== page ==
The importance of tracking supply chain emissions has again come to the fore after a new report found that the UK’s five major supermarkets are going backwards on this.
The Co-op, Marks & Spencer, Sainsbury’s, Tesco and Waitrose have reaffirmed their 2030 environmental pledges and have vowed to refocus their efforts on cutting supply chain emissions in an annual progress report they collaborated on with WWF, which has been reported on by environmental news site edie.net.
Under Environmental, Social and Governance (ESG) reporting requirements, firms are required to monitor and report direct emissions they cause (or ‘Scope 1’ emissions) as well as indirect emissions caused by energy they have purchased (‘Scope 2’).
‘Scope 3’ emissions, however, are often the most difficult to monitor. These are indirect emissions from the company value chain.
Scope 3 failures
While the supermarkets have made strong progress in packaging recyclability, food waste avoidance, sustainable sourcing and reducing Scope 2 emissions, the WWF progress report has found that Scope 3 emissions have increased year-on-year.
These emissions represent 97% of the retail sector’s overall emissions, it says.
Supply chain difficulties
Carmen Amieva, a customs specialist team lead at the IOE&IT, recently told the IOE&IT Daily Update that Scope 3 emissions are a “huge area for many companies to manage” because they includes are lot of non-direct emissions.
“Employee vehicle travel, factory and office emissions are often easier to track but count for less than 10% of the greenhouse gas emissions total,” she says. “The rest is generated from within the supply chain.”
A joint statement from the five retail giants, reported in the Comet, says:
“WWF’s findings leave no doubt of the scale of the task we collectively agreed to undertake when it comes to improving our food supply chains and enabling a sustainable shopping experience for our customers.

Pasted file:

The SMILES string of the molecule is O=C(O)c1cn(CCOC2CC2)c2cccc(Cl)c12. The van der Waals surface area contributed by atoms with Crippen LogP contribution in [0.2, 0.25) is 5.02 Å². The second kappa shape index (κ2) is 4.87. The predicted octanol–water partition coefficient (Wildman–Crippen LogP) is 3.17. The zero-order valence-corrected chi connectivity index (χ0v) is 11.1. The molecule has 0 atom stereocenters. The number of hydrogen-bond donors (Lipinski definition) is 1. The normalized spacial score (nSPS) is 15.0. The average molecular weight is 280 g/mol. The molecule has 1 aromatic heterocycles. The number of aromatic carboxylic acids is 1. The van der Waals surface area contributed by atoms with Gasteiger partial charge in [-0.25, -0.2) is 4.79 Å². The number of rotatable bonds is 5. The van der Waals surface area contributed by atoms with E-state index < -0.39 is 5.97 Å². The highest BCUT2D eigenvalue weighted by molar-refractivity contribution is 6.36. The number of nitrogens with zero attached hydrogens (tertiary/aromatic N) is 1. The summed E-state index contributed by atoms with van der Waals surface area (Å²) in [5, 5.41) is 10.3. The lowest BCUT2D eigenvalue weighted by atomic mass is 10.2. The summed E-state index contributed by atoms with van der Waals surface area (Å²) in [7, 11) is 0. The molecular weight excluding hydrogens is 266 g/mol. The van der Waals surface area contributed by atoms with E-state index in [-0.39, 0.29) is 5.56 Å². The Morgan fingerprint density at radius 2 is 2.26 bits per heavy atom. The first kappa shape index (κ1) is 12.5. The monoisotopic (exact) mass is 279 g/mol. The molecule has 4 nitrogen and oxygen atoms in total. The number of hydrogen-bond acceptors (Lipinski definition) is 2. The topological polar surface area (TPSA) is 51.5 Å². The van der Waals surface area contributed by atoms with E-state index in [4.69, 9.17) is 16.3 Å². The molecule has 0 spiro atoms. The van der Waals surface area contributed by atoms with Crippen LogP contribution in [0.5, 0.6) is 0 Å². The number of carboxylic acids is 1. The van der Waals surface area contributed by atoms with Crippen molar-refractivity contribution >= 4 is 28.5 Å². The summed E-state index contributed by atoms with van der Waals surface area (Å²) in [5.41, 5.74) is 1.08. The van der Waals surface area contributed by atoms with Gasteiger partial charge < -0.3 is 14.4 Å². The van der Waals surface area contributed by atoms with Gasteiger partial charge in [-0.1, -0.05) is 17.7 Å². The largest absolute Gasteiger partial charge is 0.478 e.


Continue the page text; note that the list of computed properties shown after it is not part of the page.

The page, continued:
“We restate our commitment to work with WWF, our customers, suppliers, and the UK Government to halve the environmental impact of UK shopping baskets by 2030.”
The firms have also agreed to work with the charity, the Waste & Resources Action Programme (Wrap), to deliver a renewed climate programme to halve the sector’s emissions by 2030.
One of the key issues faced by supermarkets addressing their Scope 3 emissions is inefficiency at borders and in ports.
IOE&IT director general Marco Forgione recently told Tech Monitor about the case of a large supermarket chain moving a container carrying frozen pizzas:
“They had over 140 different documents that were required to accompany the trader. It took two customs officials eight hours each to clear and certify everything on the trailer.”
Jens Munch Lind-Nielsen, also speaking to the IOE&IT Daily Update, said that research from DFDS recently found that for every hour spent ‘sitting idle’ by one of its trucks in a port, a tonne of heavy fuel is used.
With the Clydebank Declaration agreed by nations at last year’s COP26, policymakers agreed to address emissions in international shipping by establishing ‘green corridors’ - routes between two or more maritime ports which have zero-emissions.
Forgione yesterday called on policymakers and leaders at this year’s COP27 in Egypt to prioritise the digitalisation of trade documentation and border processes as a way of making green corridors a reality and helping firms to reduce their supply chain emissions.
New UK package
At COP27 yesterday, prime minister Rishi Sunak launched a new international climate package, which included a new commitment to triple funding for climate adaptation from £500m in 2019 to £1.5bn by 2025.
A government statement said that the UK “continues to deliver on our key funding commitments, spending £11.6bn on international climate finance”.